TNS community See community.
TNS connection A connection between two TNS applications, initiated by a TNS client using a connect descriptor; and maintained by TNS and, optionally, a MultiProtocol Interchange.
TNS network/application network A network that consists of one or more TNS communities running TNS-based products.
TNS node An application that is a member of a TNS community.
TNS-based product Software that directly calls or uses TNS. An example is SQL*Net V2.
TNS network A network composed of one or more TNS communities. Many TNS networks have one or more MultiProtocol Interchanges to connect communities based on different network protocols.
TNS network data The data common to all administrative regions. TNS nework data includes communities, their costs, and the Interchanges between them.
TNSNAMES.ORA file A file that contains connect descriptors mapped to service names. The file may be maintained centrally or locally, for use by all or individual clients.
TNSNAV.ORA file There are two versions of this file. The TNSNAV.ORA file for a client specifies that client's preferred Connection Managers. Clients can share the file if they have identical network requirements (that is, if they are the same client type). The TNSNAV.ORA file for an Interchange lists the communities of which that Interchange is a member. Each Interchange in a network must have its own TNSNAV.ORA file.
TNSNET.ORA file A file that includes a list of every Interchange on the network and the communities they connect. The file is used by Navigators to navigate connection paths. It is maintained centrally and copied as necessary. Every Interchange must be able to access this file.
toggle A setting that can be turned either on or off. For example, you show or hide the grid in the Layout editor in Oracle Graphics.
toggle switch Switch that can be turned on or off to control the behavior of report output or the definition process. For example, you can switch between insert and overtype mode when entering data by pressing a single key.
token (1) The lowest level single unit of text. Often a word but it may, for example, be a hyphenated word or a date. (2) A unique combination of bits. When a LAN workstation receives a token, permission has been given to transmit.
token bus network A LAN that uses the token-passing access method on a bus topology. Developed by the Manufacturing Automation Protocol(MAP) committee to support manufacturing applications for the factory floor, token bus is now an accepted standard.
TokenRing The IBM network protocol that uses token passing as its access method.
tool (1) The collective group of ORACLE products and utilities. (2) An icon that appears in the SQL*ReportWriter painters and in the Oracle Graphics editors. Tools are used to create, select, and manipulate objects.
top-level operator The logical operator you choose in Oracle Data Browser to combine conditions either AND, OR, NOT, or NOR. The top-level operator determines how your conditions are combined when the query is submitted to the database. See also condition and logical operator.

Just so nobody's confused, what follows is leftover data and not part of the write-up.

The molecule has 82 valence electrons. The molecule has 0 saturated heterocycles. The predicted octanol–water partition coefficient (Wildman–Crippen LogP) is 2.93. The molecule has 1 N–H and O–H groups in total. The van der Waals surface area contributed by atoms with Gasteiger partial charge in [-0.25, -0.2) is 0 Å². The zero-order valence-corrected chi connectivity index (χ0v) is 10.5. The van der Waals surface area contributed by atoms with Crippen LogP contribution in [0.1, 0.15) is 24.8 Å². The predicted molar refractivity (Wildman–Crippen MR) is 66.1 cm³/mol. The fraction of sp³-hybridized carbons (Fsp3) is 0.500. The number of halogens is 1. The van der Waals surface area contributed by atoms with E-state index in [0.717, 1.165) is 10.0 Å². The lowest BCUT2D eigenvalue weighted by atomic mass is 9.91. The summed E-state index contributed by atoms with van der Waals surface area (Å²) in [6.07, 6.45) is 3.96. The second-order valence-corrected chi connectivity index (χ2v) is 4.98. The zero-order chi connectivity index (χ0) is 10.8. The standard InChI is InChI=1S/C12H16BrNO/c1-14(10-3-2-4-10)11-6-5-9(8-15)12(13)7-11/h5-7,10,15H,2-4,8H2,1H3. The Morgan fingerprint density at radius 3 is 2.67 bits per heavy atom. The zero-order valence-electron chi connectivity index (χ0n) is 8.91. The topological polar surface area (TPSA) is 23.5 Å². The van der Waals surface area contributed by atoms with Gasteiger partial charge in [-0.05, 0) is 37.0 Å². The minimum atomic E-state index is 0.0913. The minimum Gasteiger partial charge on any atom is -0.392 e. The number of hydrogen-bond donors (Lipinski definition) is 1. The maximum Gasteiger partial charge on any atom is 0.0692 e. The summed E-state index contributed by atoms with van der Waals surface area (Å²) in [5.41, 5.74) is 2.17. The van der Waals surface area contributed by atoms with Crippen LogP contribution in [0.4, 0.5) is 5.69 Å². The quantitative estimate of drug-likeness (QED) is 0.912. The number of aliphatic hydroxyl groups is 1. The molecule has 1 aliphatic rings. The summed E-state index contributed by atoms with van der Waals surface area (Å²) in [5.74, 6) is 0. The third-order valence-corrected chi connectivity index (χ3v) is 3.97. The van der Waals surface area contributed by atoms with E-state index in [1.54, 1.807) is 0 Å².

top term The broadest class to which a concept belongs; used in thesaurus hierarchies.
topic definition A facility that permits concept searching by providing a structure that links words and phrases that are related in a hierarchical manner. Each node in the topic definition can be a term, compound term, Boolean search expression, a wildcard term, soundex search, a date range regarding the source, or the source itself. Topic terms can also be topics within themselves, allowing for intricate and sophisticated networked topic definitions. See also Thesaurus.
topology The physical layout of a network. See bus, ring, and star.
trace file See dump file.
tracing A facility that writes detailed information about an operation to an output file. The trace facility produces a detailed sequence of statements that describe the events of an operation as they are executed. Administrators use the trace facility for diagnosing an abnormal condition; it is not normally enabled.
trailer page A report region containing the report trailer pages, appearing once at the end of each report.
transaction A logical unit of work that comprises one or more SQL statements executed by a single user. According to the ANSI/ISO SQL standard, with which ORACLE is compatible, a transaction begins with the user's first executable SQL statement. A transaction ends when it is explicitly committed or rolled back by the user.
transaction ID A unique ID for every transaction that is created, used, and known only by the ORACLE Server.
transaction lock A lock appearing in the SQL*DBA MONITOR display that indicates that a transaction is holding row locks.
transaction sublayer In a user-developed gateway, a conceptual grouping of interface calls that perform actions at the transaction level. Potential actions include initiating a transaction at the target system, committing or rolling back the target system transaction, transaction recovery, and so on.
transactional triggers A set of inter-dependent triggers that allow the designer to completely replace the normal interaction between a SQL*Forms application and a non-ORACLE data source.
transfer mode This mode refers to the method that the toolkit uses to draw pixels when a drawing is transferred from one pixel-based surface to another.